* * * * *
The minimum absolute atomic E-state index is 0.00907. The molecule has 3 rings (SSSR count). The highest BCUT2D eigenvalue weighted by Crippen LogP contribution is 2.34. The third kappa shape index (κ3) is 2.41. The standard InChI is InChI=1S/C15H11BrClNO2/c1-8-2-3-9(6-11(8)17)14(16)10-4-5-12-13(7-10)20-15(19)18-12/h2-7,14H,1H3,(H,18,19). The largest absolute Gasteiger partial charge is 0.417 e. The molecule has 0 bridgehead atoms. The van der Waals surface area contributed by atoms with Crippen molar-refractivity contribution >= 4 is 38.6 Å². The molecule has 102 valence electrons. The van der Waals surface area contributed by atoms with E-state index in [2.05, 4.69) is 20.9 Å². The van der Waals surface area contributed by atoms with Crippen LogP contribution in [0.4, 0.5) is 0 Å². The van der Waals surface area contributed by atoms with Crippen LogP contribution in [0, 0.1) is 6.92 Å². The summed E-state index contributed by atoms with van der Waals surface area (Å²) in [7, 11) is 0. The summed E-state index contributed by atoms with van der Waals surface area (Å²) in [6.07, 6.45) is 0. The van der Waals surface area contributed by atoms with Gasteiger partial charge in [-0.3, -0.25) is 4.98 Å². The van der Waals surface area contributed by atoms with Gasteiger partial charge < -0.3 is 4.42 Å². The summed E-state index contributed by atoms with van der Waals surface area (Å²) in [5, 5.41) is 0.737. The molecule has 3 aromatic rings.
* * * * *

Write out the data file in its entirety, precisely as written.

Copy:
The minimum absolute atomic E-state index is 0.00907. The molecule has 3 rings (SSSR count). The highest BCUT2D eigenvalue weighted by Crippen LogP contribution is 2.34. The third kappa shape index (κ3) is 2.41. The standard InChI is InChI=1S/C15H11BrClNO2/c1-8-2-3-9(6-11(8)17)14(16)10-4-5-12-13(7-10)20-15(19)18-12/h2-7,14H,1H3,(H,18,19). The largest absolute Gasteiger partial charge is 0.417 e. The molecule has 0 bridgehead atoms. The van der Waals surface area contributed by atoms with Crippen molar-refractivity contribution >= 4 is 38.6 Å². The molecule has 102 valence electrons. The van der Waals surface area contributed by atoms with E-state index in [2.05, 4.69) is 20.9 Å². The van der Waals surface area contributed by atoms with Crippen LogP contribution in [0.4, 0.5) is 0 Å². The van der Waals surface area contributed by atoms with Crippen LogP contribution in [0, 0.1) is 6.92 Å². The summed E-state index contributed by atoms with van der Waals surface area (Å²) in [7, 11) is 0. The summed E-state index contributed by atoms with van der Waals surface area (Å²) in [6.07, 6.45) is 0. The van der Waals surface area contributed by atoms with Gasteiger partial charge in [-0.3, -0.25) is 4.98 Å². The van der Waals surface area contributed by atoms with Gasteiger partial charge < -0.3 is 4.42 Å². The summed E-state index contributed by atoms with van der Waals surface area (Å²) in [5, 5.41) is 0.737. The molecule has 3 aromatic rings.